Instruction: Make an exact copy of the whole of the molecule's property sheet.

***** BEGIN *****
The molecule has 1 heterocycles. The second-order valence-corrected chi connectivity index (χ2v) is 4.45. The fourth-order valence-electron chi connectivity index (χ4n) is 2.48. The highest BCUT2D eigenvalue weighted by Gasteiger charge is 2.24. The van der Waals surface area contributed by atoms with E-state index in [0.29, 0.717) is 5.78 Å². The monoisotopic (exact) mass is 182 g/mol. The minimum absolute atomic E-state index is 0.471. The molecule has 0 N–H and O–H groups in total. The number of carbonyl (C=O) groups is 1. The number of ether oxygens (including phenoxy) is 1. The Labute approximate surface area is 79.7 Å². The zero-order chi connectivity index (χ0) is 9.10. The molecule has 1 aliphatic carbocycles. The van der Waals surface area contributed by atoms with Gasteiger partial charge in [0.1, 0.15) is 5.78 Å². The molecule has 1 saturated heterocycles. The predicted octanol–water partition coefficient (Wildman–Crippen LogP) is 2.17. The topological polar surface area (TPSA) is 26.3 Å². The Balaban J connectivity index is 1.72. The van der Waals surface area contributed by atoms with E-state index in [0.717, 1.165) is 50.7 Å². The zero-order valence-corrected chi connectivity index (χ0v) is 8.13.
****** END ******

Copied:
The molecule has 1 heterocycles. The second-order valence-corrected chi connectivity index (χ2v) is 4.45. The fourth-order valence-electron chi connectivity index (χ4n) is 2.48. The highest BCUT2D eigenvalue weighted by Gasteiger charge is 2.24. The van der Waals surface area contributed by atoms with E-state index in [0.29, 0.717) is 5.78 Å². The monoisotopic (exact) mass is 182 g/mol. The minimum absolute atomic E-state index is 0.471. The molecule has 0 N–H and O–H groups in total. The number of carbonyl (C=O) groups is 1. The number of ether oxygens (including phenoxy) is 1. The Labute approximate surface area is 79.7 Å². The zero-order chi connectivity index (χ0) is 9.10. The molecule has 1 aliphatic carbocycles. The van der Waals surface area contributed by atoms with Gasteiger partial charge in [0.1, 0.15) is 5.78 Å². The molecule has 1 saturated heterocycles. The predicted octanol–water partition coefficient (Wildman–Crippen LogP) is 2.17. The topological polar surface area (TPSA) is 26.3 Å². The Balaban J connectivity index is 1.72. The van der Waals surface area contributed by atoms with E-state index in [0.717, 1.165) is 50.7 Å². The zero-order valence-corrected chi connectivity index (χ0v) is 8.13.